Copeland, William Taylor (DNB00)
COPELAND, WILLIAM TAYLOR (1797–1868), alderman of London, and porcelain manufacturer, was born 24 March 1797. He was the son of William Copeland, the partner of Josiah Spode, and after the decease of his father and the retirement of the latter he was for a long period at the head of the large pottery establishment known as that of ‘Spode’ at Stoke-on-Trent, and also of the firm in London. In 1828–9 he served the office of sheriff of London and Middlesex, and during the year was elected alderman for the ward of Bishopsgate. He became lord mayor in 1835, and was seven years president of the royal hospitals of Bridewell and Bethlehem (1861–8), and member of the Irish Society, upon which devolves the management of the estates in Ireland belonging to the city of London. In 1831 and 1833 he as a liberal contested unsuccessfully the borough of Coleraine, but was seated on petition in both years, and retained his seat until the general election of 1837. He was then returned as a conservative for Stoke-on-Trent, which seat he held until 1852, when he was defeated, and again from 1857 to 1865. He was a moderate conservative after abandoning the liberal party, and although he did not take an active part in the debates of the House of Commons, he was a useful member of committees, and a watchful guardian of the interests of the important district of the potteries which he represented. He also took an active part in civic affairs, maintaining with chivalrous zeal the ancient rights and privileges of the city of London whenever any of these were objects of attack. Copeland's name will rank along with that of Minton and one or two others as the real regenerators of the industry of the potteries. Though not possessing the knowledge of art which distinguished Wedgwood, he chose as his associates men of unquestionable taste and judgment, among whom was Thomas Battam, with whose aid the productions of his manufactory gained a world-wide renown, and in all the great international exhibitions of recent times obtained the highest commendation both for their design and execution. But the branch of ceramic art which Copeland carried to the highest degree of perfection was the manufacture of parian groups and statuettes, in which he secured the co-operation of some of the most eminent sculptors of the day, including Gibson, Calder Marshall, Foley, Marochetti, and Durham. Copeland was in early life a keen sportsman, keeping a stud of race-horses, and always identifying himself with those who sought to maintain the honour of the sport as an old English institution. He died at Russell Farm, Watford, Hertfordshire, 12 April 1868.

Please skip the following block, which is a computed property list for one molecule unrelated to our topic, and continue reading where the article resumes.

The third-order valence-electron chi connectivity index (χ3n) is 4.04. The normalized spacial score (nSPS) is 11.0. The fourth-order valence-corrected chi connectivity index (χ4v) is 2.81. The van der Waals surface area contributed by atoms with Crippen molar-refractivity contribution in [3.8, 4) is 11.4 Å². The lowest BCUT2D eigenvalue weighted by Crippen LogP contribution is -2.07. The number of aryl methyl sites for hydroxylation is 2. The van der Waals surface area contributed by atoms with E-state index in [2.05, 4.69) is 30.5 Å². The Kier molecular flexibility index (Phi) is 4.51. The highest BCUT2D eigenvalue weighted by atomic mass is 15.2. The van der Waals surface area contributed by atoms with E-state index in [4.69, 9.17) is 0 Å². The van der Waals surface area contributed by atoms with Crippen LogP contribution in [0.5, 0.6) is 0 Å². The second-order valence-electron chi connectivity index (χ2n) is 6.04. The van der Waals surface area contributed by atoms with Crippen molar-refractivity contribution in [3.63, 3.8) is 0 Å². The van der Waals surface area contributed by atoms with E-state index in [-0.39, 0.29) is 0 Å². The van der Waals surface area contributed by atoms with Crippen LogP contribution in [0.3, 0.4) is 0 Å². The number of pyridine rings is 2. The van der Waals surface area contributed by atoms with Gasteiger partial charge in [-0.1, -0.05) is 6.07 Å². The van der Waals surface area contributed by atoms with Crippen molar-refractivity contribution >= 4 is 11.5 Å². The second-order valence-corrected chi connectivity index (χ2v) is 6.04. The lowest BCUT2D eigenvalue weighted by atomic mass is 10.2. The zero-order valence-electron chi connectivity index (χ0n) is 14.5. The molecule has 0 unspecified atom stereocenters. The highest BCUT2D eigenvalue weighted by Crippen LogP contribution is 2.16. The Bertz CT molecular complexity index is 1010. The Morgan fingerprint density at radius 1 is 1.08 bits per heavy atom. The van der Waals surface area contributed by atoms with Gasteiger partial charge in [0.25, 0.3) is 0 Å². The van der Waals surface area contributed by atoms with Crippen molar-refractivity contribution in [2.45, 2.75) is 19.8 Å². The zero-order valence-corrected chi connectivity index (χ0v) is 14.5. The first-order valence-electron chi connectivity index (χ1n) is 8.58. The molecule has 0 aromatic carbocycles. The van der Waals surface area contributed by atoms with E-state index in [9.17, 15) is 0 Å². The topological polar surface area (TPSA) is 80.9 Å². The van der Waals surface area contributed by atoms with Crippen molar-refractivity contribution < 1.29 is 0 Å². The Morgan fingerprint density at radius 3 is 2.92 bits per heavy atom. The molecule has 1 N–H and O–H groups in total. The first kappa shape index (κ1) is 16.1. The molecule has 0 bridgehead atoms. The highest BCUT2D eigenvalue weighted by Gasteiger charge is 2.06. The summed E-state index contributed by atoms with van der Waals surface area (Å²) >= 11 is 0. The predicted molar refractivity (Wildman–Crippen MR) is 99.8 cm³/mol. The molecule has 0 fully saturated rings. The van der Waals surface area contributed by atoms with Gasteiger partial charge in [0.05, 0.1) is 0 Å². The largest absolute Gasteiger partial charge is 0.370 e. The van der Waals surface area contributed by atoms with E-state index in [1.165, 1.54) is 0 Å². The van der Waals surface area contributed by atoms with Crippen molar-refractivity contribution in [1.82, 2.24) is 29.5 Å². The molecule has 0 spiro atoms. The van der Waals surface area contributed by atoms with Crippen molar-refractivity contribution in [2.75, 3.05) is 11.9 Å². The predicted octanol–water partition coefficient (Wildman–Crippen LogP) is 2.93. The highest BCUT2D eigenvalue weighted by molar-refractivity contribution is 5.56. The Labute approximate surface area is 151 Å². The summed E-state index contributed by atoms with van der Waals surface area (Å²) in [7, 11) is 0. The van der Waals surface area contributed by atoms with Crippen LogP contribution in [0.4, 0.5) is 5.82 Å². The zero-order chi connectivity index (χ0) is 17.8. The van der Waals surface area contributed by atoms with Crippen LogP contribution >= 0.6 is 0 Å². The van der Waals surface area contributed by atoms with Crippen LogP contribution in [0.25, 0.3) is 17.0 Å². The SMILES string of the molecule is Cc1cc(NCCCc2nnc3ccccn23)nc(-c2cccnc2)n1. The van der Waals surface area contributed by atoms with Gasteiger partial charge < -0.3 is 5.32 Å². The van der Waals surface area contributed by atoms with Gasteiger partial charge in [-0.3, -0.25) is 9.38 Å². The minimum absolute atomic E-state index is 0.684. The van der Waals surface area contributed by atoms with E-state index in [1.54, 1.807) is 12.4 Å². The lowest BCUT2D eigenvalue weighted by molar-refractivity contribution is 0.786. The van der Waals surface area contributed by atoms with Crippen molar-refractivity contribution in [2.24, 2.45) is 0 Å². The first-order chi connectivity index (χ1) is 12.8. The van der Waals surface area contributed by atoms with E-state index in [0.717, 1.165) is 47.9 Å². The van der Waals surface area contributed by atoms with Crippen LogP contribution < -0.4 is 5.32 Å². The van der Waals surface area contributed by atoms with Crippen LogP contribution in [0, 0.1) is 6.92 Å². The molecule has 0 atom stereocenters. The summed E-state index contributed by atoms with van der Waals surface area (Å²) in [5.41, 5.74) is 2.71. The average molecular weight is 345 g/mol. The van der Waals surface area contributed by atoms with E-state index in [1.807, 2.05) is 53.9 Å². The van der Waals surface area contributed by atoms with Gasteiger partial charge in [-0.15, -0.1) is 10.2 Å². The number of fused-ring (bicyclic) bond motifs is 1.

[Times, 14 April 1868, reprinted in Gent. Mag. 1868, i. 691; City Press, 18 April 1868; Art Journal, 1868, p. 158.]